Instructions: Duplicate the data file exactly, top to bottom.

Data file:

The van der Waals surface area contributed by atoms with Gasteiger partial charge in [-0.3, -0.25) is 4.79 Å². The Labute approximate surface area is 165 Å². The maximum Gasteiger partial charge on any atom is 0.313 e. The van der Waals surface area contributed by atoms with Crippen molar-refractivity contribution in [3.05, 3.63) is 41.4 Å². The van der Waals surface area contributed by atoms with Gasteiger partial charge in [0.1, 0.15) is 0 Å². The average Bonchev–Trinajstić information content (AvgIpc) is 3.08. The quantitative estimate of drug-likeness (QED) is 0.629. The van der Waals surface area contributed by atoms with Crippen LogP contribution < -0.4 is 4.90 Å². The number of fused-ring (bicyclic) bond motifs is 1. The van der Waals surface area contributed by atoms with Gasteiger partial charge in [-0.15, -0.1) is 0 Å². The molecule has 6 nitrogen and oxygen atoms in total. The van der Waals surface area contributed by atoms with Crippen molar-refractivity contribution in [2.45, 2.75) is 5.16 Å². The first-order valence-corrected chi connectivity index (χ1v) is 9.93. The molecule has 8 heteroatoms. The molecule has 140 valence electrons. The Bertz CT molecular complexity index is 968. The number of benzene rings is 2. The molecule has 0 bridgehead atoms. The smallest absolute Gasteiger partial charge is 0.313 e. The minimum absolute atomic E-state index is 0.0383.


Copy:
The van der Waals surface area contributed by atoms with Gasteiger partial charge in [-0.3, -0.25) is 4.79 Å². The Labute approximate surface area is 165 Å². The maximum Gasteiger partial charge on any atom is 0.313 e. The van der Waals surface area contributed by atoms with Crippen molar-refractivity contribution in [3.05, 3.63) is 41.4 Å². The van der Waals surface area contributed by atoms with Gasteiger partial charge in [0.1, 0.15) is 0 Å². The average Bonchev–Trinajstić information content (AvgIpc) is 3.08. The quantitative estimate of drug-likeness (QED) is 0.629. The van der Waals surface area contributed by atoms with Crippen LogP contribution < -0.4 is 4.90 Å². The number of fused-ring (bicyclic) bond motifs is 1. The van der Waals surface area contributed by atoms with Gasteiger partial charge in [-0.15, -0.1) is 0 Å². The molecule has 6 nitrogen and oxygen atoms in total. The van der Waals surface area contributed by atoms with Crippen molar-refractivity contribution in [2.45, 2.75) is 5.16 Å². The first-order valence-corrected chi connectivity index (χ1v) is 9.93. The molecule has 8 heteroatoms. The molecule has 140 valence electrons. The Bertz CT molecular complexity index is 968. The number of benzene rings is 2. The molecule has 0 bridgehead atoms. The smallest absolute Gasteiger partial charge is 0.313 e. The minimum absolute atomic E-state index is 0.0383.